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Working in Tandem

National governing body British Cycling tells Kevin Roberts about the attributes it is looking for in a new commercial partner.

British Cycling is confident of finding a sponsor to fill the gap that will be left when broadcaster Sky brings its eight-year association to an end in next year.

According to British Cycling CEO Ian Drake, the governing body is in discussions with potential partners from a range of business categories as it looks to put together a deal that will generate revenue and ensure exposure for a sport which has boomed in recent years.

Within five minutes in the room with Sky I knew that it would work

“This is not just about a set of rights that can be acquired for a fee. It is a sponsorship that has to be embedded into two organisations which share a vision for the future of the sport,” he told SportBusiness International.

“Before we did the Sky deal we knew we needed a commercial partner who shared our desire for transformation and we talked to a lot of people. But within five minutes in the room with Sky I knew that it would work.”

Drake – who has been with British Cycling for 17 years and became CEO in 2008 – is not alone in considering the partnership “one of the most unique in sport” as Sky has embraced every element of the sport from Team Sky, its elite team that will be unaffected by the decision, to Sky Rides for leisure cyclists in major towns and cities.

While the original four-year deal with Sky, signed in summer 2008, was reported to have been worth some £10m, Drake is adamant that the value goes beyond money. Sky’s ability to promote the sport at all levels through its online and broadcast channels was a major factor, and the deal helped drive the sport forward during a period of dramatic expansion of interest and participation. British Cycling says that it has contributed to persuading 1.7 million Britons into the saddle.

“As a governing body we had traditionally only been concerned with competitive cycling, but we knew that we had to diversify and get more people taking part. Sky played a major role in that both before and after the London 2012 Olympic Games,” Drake said.

“I knew before the Games that we had enough talent in the pipeline to deliver lots of medals, and that also played a part in ensuring that the Games delivered the biggest participation legacy ever. Working with Sky helped transform the governing body and the Olympic Games helped transform the sport.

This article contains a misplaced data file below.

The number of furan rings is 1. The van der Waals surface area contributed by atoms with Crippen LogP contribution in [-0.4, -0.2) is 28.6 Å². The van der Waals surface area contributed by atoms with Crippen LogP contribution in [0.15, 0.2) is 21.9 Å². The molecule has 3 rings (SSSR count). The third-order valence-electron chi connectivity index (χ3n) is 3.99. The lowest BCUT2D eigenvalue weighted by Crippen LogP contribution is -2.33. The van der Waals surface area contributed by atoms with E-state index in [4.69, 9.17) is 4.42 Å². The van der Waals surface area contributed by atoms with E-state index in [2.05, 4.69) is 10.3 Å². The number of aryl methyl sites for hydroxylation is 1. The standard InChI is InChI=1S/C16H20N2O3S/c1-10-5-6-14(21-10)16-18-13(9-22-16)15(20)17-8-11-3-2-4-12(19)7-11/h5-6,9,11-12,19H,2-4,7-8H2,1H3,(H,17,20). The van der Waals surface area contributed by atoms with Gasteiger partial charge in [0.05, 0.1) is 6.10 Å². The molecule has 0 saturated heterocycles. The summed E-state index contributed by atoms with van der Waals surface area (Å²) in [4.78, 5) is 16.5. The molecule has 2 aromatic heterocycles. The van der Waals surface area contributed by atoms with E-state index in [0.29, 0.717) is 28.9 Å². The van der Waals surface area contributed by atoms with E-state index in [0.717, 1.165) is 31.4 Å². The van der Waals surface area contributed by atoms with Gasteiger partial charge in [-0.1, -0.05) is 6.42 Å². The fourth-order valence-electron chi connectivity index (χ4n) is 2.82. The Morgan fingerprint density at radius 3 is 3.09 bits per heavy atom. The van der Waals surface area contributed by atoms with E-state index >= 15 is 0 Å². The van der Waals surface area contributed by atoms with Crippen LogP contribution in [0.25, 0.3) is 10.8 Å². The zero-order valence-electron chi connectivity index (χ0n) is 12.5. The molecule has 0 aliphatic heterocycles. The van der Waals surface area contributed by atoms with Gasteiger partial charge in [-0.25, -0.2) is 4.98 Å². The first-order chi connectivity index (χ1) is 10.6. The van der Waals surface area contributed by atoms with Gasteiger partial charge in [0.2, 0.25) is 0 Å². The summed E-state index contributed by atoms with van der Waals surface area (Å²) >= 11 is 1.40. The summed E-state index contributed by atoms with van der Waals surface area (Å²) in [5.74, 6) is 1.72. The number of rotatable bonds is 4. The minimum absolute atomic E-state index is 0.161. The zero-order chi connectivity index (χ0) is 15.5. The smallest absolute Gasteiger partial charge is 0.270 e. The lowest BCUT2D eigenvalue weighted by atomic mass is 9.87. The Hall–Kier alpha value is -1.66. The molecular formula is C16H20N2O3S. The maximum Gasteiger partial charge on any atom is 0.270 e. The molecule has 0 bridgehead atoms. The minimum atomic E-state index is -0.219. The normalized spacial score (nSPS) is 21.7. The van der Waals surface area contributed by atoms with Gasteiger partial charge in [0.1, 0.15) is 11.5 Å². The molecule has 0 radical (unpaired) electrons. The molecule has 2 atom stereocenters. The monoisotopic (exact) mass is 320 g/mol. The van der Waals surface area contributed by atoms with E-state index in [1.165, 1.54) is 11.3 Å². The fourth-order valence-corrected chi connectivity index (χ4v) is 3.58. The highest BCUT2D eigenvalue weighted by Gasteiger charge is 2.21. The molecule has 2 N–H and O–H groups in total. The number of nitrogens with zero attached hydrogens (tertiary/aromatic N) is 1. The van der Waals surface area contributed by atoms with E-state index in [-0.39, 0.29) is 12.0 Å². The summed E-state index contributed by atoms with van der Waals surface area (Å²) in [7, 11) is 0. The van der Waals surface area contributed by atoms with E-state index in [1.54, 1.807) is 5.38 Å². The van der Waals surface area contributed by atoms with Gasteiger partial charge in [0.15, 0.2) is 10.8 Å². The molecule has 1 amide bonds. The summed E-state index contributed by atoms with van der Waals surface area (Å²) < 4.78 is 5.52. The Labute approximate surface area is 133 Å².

“We are now looking at what we have to do in the next eight years and our vision is for cycling to become the most successful and popular sport. That means we are looking for a partner who also wants to transform the activity level of the nation.”

We're looking for a partner who wants to transform the activity level of the nation

Although British Cycling wasn’t specific about the discussions that have taken place to date, Drake did say that the body had talked to organisations with “huge customer bases”, suggesting that a bank or major supermarket chain might be in the frame.

BT, the telecommunications company now going head-to-head with Sky in sports broadcasting in the battle for lucrative broadband customers, has more than 10 million UK retail customers – but Drake’s tone suggests that is an unlikely road to travel.

“The relationship with Sky is about people, passionate individuals who really want to help. That is something which has come from the top of the organisation,” he said. “We still have a huge duty to Sky to do it bigger and better with our next partner. The duty is not to waste what we have achieved together over the last eight years.”

In addition to funding from Sky, British Cycling has received money from the UK Lottery and from sources including local authorities. Together they have totalled more than £100m over the past four years.

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